A token policy defines users’ RSA SecurID PIN lifetime and format, and fixed passcode lifetime and format, as well as how a deployment handles users or unauthorized people who enter a series of incorrect passcodes. A passcode is a SecurID PIN + a tokencode. The tokencode is the number displayed on the front of a SecurID token.
You assign token policies to security domains. The token policy applies to all users assigned to that security domain.
When a user authenticates with a token, the token policy being enforced belongs to the users’ security domain, rather than to the token’s security domain. For example, if a user assigned to the New York security domain authenticates with a token assigned to the Boston security domain, the token policy of the New York security domain dictates policy requirements.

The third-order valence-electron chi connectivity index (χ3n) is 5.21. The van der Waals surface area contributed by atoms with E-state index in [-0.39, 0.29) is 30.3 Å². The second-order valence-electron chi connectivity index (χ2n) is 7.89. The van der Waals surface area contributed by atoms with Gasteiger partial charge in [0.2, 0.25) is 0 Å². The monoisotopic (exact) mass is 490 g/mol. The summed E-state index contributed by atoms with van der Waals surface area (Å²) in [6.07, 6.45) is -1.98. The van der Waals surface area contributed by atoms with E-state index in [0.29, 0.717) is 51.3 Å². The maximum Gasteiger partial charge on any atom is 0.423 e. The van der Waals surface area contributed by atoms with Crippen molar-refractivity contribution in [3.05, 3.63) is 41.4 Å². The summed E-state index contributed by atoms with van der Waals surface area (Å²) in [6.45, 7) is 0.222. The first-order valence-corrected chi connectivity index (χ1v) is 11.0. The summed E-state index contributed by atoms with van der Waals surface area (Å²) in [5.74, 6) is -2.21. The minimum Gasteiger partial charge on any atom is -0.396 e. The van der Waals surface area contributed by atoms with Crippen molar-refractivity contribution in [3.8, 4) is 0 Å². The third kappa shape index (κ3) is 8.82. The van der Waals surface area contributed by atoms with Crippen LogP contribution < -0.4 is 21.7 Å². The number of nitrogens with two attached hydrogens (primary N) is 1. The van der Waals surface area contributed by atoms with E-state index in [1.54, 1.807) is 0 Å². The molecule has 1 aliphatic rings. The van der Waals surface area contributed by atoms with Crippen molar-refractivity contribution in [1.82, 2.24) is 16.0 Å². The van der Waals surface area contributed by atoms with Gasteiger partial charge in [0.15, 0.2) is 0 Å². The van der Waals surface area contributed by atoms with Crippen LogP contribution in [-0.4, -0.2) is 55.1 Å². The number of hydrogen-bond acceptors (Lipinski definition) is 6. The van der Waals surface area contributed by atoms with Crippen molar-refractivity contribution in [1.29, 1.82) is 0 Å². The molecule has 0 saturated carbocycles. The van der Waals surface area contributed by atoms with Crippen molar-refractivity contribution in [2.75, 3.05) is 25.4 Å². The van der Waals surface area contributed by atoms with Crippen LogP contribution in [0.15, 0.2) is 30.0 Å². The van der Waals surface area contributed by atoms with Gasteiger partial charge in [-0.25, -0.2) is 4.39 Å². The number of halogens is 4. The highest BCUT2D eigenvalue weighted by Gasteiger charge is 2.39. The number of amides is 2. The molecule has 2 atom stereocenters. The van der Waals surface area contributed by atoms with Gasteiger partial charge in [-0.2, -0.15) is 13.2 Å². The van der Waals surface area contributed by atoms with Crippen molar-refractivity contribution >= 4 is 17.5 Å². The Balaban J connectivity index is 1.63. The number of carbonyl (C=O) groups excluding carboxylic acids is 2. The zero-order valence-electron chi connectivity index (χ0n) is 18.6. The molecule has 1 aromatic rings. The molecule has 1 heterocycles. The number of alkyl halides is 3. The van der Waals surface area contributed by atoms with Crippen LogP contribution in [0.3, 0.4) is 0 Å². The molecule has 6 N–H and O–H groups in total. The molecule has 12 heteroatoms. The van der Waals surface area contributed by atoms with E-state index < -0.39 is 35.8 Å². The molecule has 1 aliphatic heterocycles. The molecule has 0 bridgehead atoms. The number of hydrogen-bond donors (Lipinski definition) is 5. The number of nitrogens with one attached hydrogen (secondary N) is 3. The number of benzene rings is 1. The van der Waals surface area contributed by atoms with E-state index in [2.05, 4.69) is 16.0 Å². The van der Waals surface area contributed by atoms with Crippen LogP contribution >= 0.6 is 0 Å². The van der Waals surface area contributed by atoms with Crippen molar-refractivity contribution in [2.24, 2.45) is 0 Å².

When you edit a token policy, existing PINs and fixed passcodes are not validated against the excluded words dictionary and history requirements. They are, however, validated against all other policy requirements.
Token policies assigned to upper-level security domains are not inherited by lower-level security domains. For example, if you assign a custom policy to the top-level security domain, all new security domains that you create below it in the hierarchy are still assigned the default token policy.
You need to balance security needs with consideration of what is reasonable to expect from users. Requiring a long PIN may be counterproductive and hard to remember, locking more users out of the network and generating calls to the Help Desk.